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Kwiziq community member
17 April 2018
It's like contredire in the present tense.
Couldn't help but notice, but lire is a lot like contredire, interdire, predire in the present conjugation. " contredis contredit contredisons contredisez contredisent. " " lis lit lisons lisez lisent. " Maybe this page should mention that as a fun fact, I know it makes remembering how to conjugate different categories of irregular verbs easier when I know that they're conjugated the same way as each other.
This question relates to:French lesson "Conjugate lire in Le Présent (present tense)"
18 April 2018
Yes, that could be helpful. Also, it is interesting that contredire and dire differ in 2nd person plural present tense:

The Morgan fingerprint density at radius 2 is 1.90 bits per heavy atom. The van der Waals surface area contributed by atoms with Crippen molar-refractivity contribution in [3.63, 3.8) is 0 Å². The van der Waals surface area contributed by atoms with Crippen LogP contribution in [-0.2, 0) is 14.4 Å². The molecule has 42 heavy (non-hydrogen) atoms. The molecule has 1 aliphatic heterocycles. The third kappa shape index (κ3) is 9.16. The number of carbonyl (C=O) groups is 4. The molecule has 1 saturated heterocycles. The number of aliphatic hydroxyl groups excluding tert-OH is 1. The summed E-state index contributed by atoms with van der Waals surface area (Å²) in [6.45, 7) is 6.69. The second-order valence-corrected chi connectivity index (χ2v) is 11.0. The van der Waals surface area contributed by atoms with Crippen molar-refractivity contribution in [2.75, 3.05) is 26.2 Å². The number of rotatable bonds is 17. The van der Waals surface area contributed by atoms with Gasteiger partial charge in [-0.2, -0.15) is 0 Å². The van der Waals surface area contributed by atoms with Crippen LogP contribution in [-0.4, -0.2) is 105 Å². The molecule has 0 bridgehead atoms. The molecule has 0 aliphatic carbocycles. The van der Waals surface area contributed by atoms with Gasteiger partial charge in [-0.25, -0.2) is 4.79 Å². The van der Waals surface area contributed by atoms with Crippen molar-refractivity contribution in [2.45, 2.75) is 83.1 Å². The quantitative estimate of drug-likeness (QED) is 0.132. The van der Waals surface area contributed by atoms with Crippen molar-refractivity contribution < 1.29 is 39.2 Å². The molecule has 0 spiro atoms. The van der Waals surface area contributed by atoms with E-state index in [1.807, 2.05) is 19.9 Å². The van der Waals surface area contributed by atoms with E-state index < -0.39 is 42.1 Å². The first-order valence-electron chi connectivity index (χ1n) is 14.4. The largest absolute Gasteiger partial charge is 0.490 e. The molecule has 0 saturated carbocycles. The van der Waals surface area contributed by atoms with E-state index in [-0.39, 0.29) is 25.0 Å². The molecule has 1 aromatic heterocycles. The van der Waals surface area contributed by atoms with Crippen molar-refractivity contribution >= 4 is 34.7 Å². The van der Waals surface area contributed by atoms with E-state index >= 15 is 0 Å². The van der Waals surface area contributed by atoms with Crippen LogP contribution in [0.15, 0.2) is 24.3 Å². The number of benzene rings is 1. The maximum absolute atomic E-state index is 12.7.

vous contredisez vs. vous dites
Chris (not a native speaker).
Kwiziq language super star
Although the verbs 'contredire' and 'lire' might look to be similar in the present tense, when you get to the passé composé they will differ as the past participle of 'dire' and all its derivatives like 'contredire', ends in 'it' , however the past participle of 'lire' is 'lu' so they could not be put together .
Hope this helps!
22 April 2018
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